The Portland Japanese Garden is one of the most wonderful gardens in a city of wonderful gardens. The Japanese garden, of course is very special in its devotion to authenticity of plantings and the built environment.
The Garden asked me to rebuild their antique entry gates. These are original from Japan apparently they were the entry to a samuri's home garden two hundred years ago.
When I came to be involved in the project the gates were showing alot of age, they were sagging with the large corner joints gapeing open. Some of the massive door frames were dry rotted.
Nonetheless they radiated power and greatness. Each door is basically an outer frame that is about 3 inches thick and 8 inches wide housing a panel that is a single piece of wood over 4 feet wide and about 6 feet tall.
I'm going to repeat myself. a single piece of wood 4 feet wide and 6 feet tall.
The tree it came from 200 years ago must have been about 8 feet wide.
When I got these doors into my shop I slowly removed the damaged wood and exposed very complex joinery that was cut by a master craftsman two hundred years ago.
That is humbling and intimidating.
I'll let the photographs tell the story..........
This last picture is of a prototype joint in the header over the doors.
Wednesday, March 30, 2011
Sunday, March 13, 2011
The artists studio I built a few years ago needed a new handrail and newel post.
Patricia had been given a large irregular billet of western maple. We both went at it with aggressive power tools. I used a small chainsaw to do the rough forming and Patricia used a power woodcarving chisel.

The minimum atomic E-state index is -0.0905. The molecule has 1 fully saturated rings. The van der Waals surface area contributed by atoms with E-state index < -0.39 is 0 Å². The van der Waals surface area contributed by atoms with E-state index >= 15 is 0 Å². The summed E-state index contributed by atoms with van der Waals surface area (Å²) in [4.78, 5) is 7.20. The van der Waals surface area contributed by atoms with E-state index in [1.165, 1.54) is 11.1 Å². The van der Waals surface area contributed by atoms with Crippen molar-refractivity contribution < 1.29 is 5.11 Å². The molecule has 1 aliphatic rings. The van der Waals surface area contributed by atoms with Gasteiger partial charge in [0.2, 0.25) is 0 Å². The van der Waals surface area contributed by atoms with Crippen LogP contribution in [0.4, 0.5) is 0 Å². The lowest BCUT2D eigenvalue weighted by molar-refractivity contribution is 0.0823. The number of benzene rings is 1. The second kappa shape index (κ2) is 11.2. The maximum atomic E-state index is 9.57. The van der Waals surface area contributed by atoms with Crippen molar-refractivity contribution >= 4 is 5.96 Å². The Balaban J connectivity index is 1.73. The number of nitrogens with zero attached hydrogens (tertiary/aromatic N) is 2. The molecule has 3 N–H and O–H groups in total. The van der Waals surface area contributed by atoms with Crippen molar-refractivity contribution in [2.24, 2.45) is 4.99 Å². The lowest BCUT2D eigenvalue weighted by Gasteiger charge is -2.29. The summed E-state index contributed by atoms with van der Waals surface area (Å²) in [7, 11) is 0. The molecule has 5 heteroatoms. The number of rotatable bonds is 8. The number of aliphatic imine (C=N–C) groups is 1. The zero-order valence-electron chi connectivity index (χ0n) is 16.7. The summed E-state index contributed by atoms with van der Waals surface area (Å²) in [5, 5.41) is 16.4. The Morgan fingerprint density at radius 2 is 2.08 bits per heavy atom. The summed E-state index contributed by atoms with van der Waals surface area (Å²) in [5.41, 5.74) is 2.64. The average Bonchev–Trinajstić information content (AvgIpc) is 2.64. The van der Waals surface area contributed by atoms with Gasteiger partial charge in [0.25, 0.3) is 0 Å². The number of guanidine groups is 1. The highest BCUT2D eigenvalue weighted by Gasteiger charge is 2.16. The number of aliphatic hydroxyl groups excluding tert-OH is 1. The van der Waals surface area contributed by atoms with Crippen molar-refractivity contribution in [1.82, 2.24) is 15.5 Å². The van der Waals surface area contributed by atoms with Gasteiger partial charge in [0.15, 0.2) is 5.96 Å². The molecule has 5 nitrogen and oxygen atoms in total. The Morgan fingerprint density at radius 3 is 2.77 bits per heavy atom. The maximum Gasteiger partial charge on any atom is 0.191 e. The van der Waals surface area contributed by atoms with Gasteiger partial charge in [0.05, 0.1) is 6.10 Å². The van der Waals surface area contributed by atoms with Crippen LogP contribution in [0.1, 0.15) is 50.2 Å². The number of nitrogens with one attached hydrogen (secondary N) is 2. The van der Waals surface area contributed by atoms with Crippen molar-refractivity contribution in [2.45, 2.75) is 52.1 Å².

Patricia pulled an antique glass fishing net float out of deep storage and we incorporated at the top of the newel.
The handrail and guardrail are made of 1 1/2" diameter copper plumbing pipe. the connections and transitions I formed out of scraps from the original billet.
Friday, March 11, 2011
A couple posts ago I wrote about my own fireplace remodel. I have now finished the work outside.
It took a long time to get to this point.
The old chimney was tipping away from the house severely. All of the stucco on this, the south side of the house had long ago failed.
The domino effect was in full swing in this project. I had anticipated most of the scope of the project. Out came the old chimney down to and including the minimal foundation. the failed stucco mostly fell off of its own accord. I stripped the lath off to expose and examine the sheathing. Everything looked pretty sound.
The block and brickwork all went up pretty quickly. Building the chimney on a new foundation took about a week in all.
While the masons worked on that I installed diagonal strapping over the old sheathing as part of my siesmic upgrade.After a new electric panel base I was only too happy to cover everything back up and stucco. I didn' like how the stucco wall terminated along its bottom edge so I designed a skirt that I intend to carry around the house as I remodel it. In the bottom left corner of this photo you can see the 5"steel "U" channel (in grey) that is epoxy bolted into the concrete wall and attaches to that diagonal steel strap I showed earlier.
The chimney pot is a flower pot we've had around. I cut the bottom out of it and stuck it on top of the chimney.
The herringbone tile is cheap Home Depot carrera 1' x 1' floor tiles that I sawed into small rectangles and set as herringbone. I'm quite pleased with how it turned out.
The bracket is forged iron, I had Arnon Kartmazov make for me a long time ago. I plan to hang a future lantern from it.
We found the chicken at Pratt and Larsen seconds and couldn't resist bringing it home.